It was funny to watch the nurse’s reaction to find out the answer for a). They were completely non-perplexed. They’d seen worse. Well that was a relief! Another relief was the two local anesthetics injected into either side of the wound to stop the sickly throbbing. My hands flew up over my face to cover anything my eyes dared tempted to see, and stayed there for the remainder of the saline solution rinse, the poking, the prodding, and then the operation where – yes – I felt the stitches going in. I felt every tug the needle and thread made. It was funny to realise just what I did and said to distract myself. Not only were my arms flung tightly over my eyes, but I spoke about the most random things. Firstly, I rambled amidst blubbering sobs about the best banana smoothies in Bondi, why they were so good and where one could purchase them. Then I moved on to the best restaurants to eat at (again in Bondi), and the ideal meals to order. I was stuck on the fact that the 4 cheese lasagna from North Bondi Italian was the best bloody lasagna out there – strewth. Every now and then a cry of pain screaming ‘I CAN FEEL THAT! I’M NOT SUPPOSED TO BE ABLE TO FEEL THAT BUT I CAAANNN!’ escaped my lips.

All the while, my eyes were tightly shut. No peeking.

Except once. I peeked. Dumb move, Maude. But I had to. Curiosity didn’t just kill the cat in this circumstance, it ran over it repeatedly with a 4WD. I needed to know the extent of the damage that one mere table could do. To not try and be overly graphic, I’ll just say that it looked like leg decided to throw up my calf muscle. I screamed and swore. I could not believe the sight that penetrated my eyes. I was a second from being restrained by the hospital staff.

That bad, then.

I had 2 x-rays, one to check that there was no glass residue, and the other to see if there was a fracture in my right foot. It was weird, the entire time that everything was crashing around me and getting rushed into a car and bandaged up, all I could focus on was the pain in my right foot. Not the left leg that was flapping open inches deep, but my normal looking, barely bruised right foot. It wasn’t even broken! The worst of it was slight swelling and minimal bruising. My body has, in my eyes, officially lost it. My pain threshold has done a complete 180. A huge gash in my leg was a piece of cake, but a bump on my right foot sent me into a frenzy of pain. Go figure.

I was released from the hospital at 8am – 5 hours after getting there. I was wrapped in 2 white hospital blankets (you’re never seeing those again I’m afraid) and was in a wheelchair getting pushed around by the ever present Chris, who not only stayed the entire operation listening to my dramatic nonsense, but watched the hideous surgery too. On ya mate, I’m incredibly grateful. By this stage I was dazed and beyond exhausted. I dreaded having to tell my parents what had happened. I dreaded facing anyone actually. What a scene I’d caused. ‘Only Maude’, they’d say. Ugh. Not looking forward to it. A well placed call to my dearest friend Tully who is traveling the other side of the world went down like a hot cup of tea. Just what I needed. Through chattering teeth I relayed the story, and received the appropriate oohs, ahhs and ughs. The next part is a blur. I remember going back to Toms – the scene of the incident. I slept. I apologised more times than I can remember. I managed to eat. I didn’t stop shaking. I made the dire phone call to my parents (Mum, I’m ok, BUT…), who took it reasonably well. I was driven home, and looked after for a week straight.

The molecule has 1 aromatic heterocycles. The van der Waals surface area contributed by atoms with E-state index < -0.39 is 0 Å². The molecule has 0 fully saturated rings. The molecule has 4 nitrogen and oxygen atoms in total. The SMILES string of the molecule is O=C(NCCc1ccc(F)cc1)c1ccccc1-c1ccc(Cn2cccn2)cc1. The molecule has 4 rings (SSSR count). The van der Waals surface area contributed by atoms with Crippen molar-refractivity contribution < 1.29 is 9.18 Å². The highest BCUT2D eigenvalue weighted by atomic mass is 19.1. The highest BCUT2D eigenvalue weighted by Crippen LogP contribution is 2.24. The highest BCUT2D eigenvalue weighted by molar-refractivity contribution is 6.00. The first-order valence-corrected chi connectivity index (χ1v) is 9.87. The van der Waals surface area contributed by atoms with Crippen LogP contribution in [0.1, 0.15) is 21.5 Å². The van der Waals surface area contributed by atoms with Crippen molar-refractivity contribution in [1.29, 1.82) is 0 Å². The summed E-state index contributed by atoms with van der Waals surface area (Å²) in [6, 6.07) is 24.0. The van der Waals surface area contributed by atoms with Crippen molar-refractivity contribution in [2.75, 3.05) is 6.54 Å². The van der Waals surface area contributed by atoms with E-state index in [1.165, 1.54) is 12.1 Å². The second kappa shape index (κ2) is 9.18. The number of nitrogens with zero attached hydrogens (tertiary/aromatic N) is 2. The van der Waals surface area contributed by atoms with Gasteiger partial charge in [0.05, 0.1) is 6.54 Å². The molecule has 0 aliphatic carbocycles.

During this time, I frequented the doctors who slapped a whole bunch of butterfly clips over my wound declaring all the while that if I managed to take a pic of the gash, I’d have won the $50 that Tracks Magazine rewards for the most gory pic. It was that bad. Thanks Doc. He also told me that the best plastic surgeon would not be able to make this scar disappear, and it would have the potential to intimidate Bikies. Ripper Doc, seriously, tell me more.

2 weeks later I got the stitches out. The wound healed nicely except a small area that had pretty much gotten infected. Again, thanks Doc. The best part is, the scar is in the shape of a perfect 7. Or L, depending on the angle you’re looking at it.

‘Hey kids, today’s leg is brought to you by the letter L, and the number 7.

7.

My new favourite number. Not a lucky number – oh no. But favourite, none the less.

Now I just need to work on my newly acquired fear of glass tables. What’s the scientific name for that – glassophobia?

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One response

  1. I realise that i really shouldn't be laughing at your pain, but you are such an amazing writer and made it all seem SO amuzing and intriguing.Sorry about your leg. After all that im pretty sure you need a hug. *hug*I love the fact that it has "the potential to intimidate Bikies", thats definetly gotta be a bonusScenario: Drinking at a bar, tough looking biker dudes try to intimidate you and make you move off their fave bar stool…you: "excuse me? (lifts leg up, revealing gash) wanna say that again?" bikies: *screams* (run off into the distance)See, its awesome! :)

    August 13, 2009 at 1:20 pm